The former Pretoria high-schooler and Tesla CEO has promised to deliver an unfathomably large 100-megawatt lithium ion battery to South Australia following a series of power outages in the region.
Just for context and to highlight the sheer scale of this project, the current largest battery of its kind is 30 megawatts.
Not content with re-writing the record books, Musk has also made his proposal into a wager: He has offered to charge Australia NOTHING for the project if it is not completed within 100 days.
South Australia has been crippled by blackouts in the last year, with the most notorious event happening in September when a freak storm was responsible for all power being lost in the state, taking electricity away from around 1.7 million people.
The government called for expressions of interest to deploy grid-scale energy storage options with at least 100 megawatts (MW) of capacity.
That’s when South African expat Elon Musk – who has lived in Canada and the USA since he left school – stepped in and made headlines, tweeting: “Tesla will get the system installed and working 100 days from contract signature or it is free. That serious enough for you?”
It’s estimated to cost around $25 million (R334m) – and Musk’s eccentric promise has proved to be an offer the government can’t refuse, agreeing to a deal this Friday.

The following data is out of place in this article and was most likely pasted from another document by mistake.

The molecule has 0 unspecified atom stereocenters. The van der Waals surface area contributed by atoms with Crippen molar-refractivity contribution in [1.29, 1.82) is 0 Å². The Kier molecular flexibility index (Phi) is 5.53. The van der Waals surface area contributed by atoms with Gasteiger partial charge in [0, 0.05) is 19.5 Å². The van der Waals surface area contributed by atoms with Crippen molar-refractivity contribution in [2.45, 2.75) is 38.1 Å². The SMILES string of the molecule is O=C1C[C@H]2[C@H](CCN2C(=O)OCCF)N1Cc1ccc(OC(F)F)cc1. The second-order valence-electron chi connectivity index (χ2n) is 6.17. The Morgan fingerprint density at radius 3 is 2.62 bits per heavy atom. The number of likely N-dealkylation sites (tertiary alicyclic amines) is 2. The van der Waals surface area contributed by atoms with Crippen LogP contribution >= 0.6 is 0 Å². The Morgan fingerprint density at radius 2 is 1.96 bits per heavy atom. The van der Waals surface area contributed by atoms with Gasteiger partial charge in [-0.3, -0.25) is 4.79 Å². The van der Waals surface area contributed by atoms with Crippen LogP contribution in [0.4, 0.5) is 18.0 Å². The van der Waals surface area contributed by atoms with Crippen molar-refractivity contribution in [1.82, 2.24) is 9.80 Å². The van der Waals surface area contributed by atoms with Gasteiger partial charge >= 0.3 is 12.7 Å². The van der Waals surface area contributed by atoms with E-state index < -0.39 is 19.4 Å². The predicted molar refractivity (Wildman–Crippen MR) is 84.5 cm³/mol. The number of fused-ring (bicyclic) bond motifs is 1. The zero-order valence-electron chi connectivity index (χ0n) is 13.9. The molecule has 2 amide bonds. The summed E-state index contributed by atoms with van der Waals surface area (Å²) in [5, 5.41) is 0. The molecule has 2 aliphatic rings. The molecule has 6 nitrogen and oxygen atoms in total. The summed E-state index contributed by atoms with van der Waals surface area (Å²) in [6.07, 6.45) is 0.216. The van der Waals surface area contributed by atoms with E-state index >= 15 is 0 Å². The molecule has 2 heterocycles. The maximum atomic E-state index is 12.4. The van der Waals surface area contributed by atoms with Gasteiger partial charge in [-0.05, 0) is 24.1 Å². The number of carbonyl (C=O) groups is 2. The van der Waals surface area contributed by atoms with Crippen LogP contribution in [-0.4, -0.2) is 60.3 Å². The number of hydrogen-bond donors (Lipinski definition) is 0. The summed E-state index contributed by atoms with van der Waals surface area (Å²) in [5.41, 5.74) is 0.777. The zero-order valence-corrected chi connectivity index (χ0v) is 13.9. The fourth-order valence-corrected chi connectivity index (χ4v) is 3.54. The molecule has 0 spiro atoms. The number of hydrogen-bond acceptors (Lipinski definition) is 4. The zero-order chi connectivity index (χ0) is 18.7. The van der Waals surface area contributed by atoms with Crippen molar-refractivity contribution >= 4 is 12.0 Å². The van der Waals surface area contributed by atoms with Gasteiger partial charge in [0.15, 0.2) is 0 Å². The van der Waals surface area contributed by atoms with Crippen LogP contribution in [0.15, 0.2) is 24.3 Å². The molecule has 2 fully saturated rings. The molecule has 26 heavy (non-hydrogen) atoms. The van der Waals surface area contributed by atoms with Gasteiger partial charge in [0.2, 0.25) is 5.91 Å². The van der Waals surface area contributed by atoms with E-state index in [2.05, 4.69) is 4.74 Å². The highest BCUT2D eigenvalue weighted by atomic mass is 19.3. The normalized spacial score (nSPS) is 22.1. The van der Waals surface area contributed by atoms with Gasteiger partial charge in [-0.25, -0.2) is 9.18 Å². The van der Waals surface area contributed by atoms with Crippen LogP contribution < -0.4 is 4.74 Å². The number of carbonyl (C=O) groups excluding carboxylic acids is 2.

What the Tesla deal includes…
. Tesla was selected to provide a 100 MW/ Powerpack system to be paired with global renewable energy provider Neoen’s Hornsdale Wind Farm near Jamestown, South Australia.
. Tesla was awarded the entire energy storage system component of the project, it said in a media statement today.
. Tesla Powerpack will charge using renewable energy from the Hornsdale Wind Farm and then deliver electricity during peak hours.
State Premier Jay Weatherill was convinced he’s done the right thing:
“It will completely transform the way in which renewable energy is stored, and also stabilise the South Australian network as well as putting downward pressure on prices.”
The technology going into the South Australian grid also collects and stores energy during the day, ready for it to be recycled for use during the evening.
The 100-day countdown has already started. The clock began ticking when Musk put pen-to-paper. Godspeed!